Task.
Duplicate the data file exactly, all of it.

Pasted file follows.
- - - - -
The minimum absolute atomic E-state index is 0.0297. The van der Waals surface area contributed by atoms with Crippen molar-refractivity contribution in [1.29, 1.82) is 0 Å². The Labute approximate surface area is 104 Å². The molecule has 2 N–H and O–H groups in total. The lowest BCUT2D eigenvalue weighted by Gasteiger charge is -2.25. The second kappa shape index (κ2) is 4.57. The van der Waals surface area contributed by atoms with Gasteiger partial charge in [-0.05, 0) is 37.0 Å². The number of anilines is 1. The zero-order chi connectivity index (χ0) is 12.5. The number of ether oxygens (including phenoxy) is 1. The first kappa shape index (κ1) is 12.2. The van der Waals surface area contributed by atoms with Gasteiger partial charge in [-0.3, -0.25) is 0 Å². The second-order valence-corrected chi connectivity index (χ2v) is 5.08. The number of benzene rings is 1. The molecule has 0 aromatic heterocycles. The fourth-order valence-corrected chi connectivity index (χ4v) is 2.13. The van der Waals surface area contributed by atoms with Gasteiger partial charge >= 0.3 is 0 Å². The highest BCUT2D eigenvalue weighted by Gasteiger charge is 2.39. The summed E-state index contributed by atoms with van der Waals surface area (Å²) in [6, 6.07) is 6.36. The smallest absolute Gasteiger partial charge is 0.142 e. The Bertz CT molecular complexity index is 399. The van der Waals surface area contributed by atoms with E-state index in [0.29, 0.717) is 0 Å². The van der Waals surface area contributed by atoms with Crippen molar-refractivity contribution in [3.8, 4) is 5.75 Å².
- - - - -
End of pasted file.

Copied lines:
The minimum absolute atomic E-state index is 0.0297. The van der Waals surface area contributed by atoms with Crippen molar-refractivity contribution in [1.29, 1.82) is 0 Å². The Labute approximate surface area is 104 Å². The molecule has 2 N–H and O–H groups in total. The lowest BCUT2D eigenvalue weighted by Gasteiger charge is -2.25. The second kappa shape index (κ2) is 4.57. The van der Waals surface area contributed by atoms with Gasteiger partial charge in [-0.05, 0) is 37.0 Å². The number of anilines is 1. The zero-order chi connectivity index (χ0) is 12.5. The number of ether oxygens (including phenoxy) is 1. The first kappa shape index (κ1) is 12.2. The van der Waals surface area contributed by atoms with Gasteiger partial charge in [-0.3, -0.25) is 0 Å². The second-order valence-corrected chi connectivity index (χ2v) is 5.08. The number of benzene rings is 1. The molecule has 0 aromatic heterocycles. The fourth-order valence-corrected chi connectivity index (χ4v) is 2.13. The van der Waals surface area contributed by atoms with Gasteiger partial charge >= 0.3 is 0 Å². The highest BCUT2D eigenvalue weighted by Gasteiger charge is 2.39. The summed E-state index contributed by atoms with van der Waals surface area (Å²) in [6, 6.07) is 6.36. The smallest absolute Gasteiger partial charge is 0.142 e. The Bertz CT molecular complexity index is 399. The van der Waals surface area contributed by atoms with E-state index in [0.29, 0.717) is 0 Å². The van der Waals surface area contributed by atoms with Crippen molar-refractivity contribution in [3.8, 4) is 5.75 Å².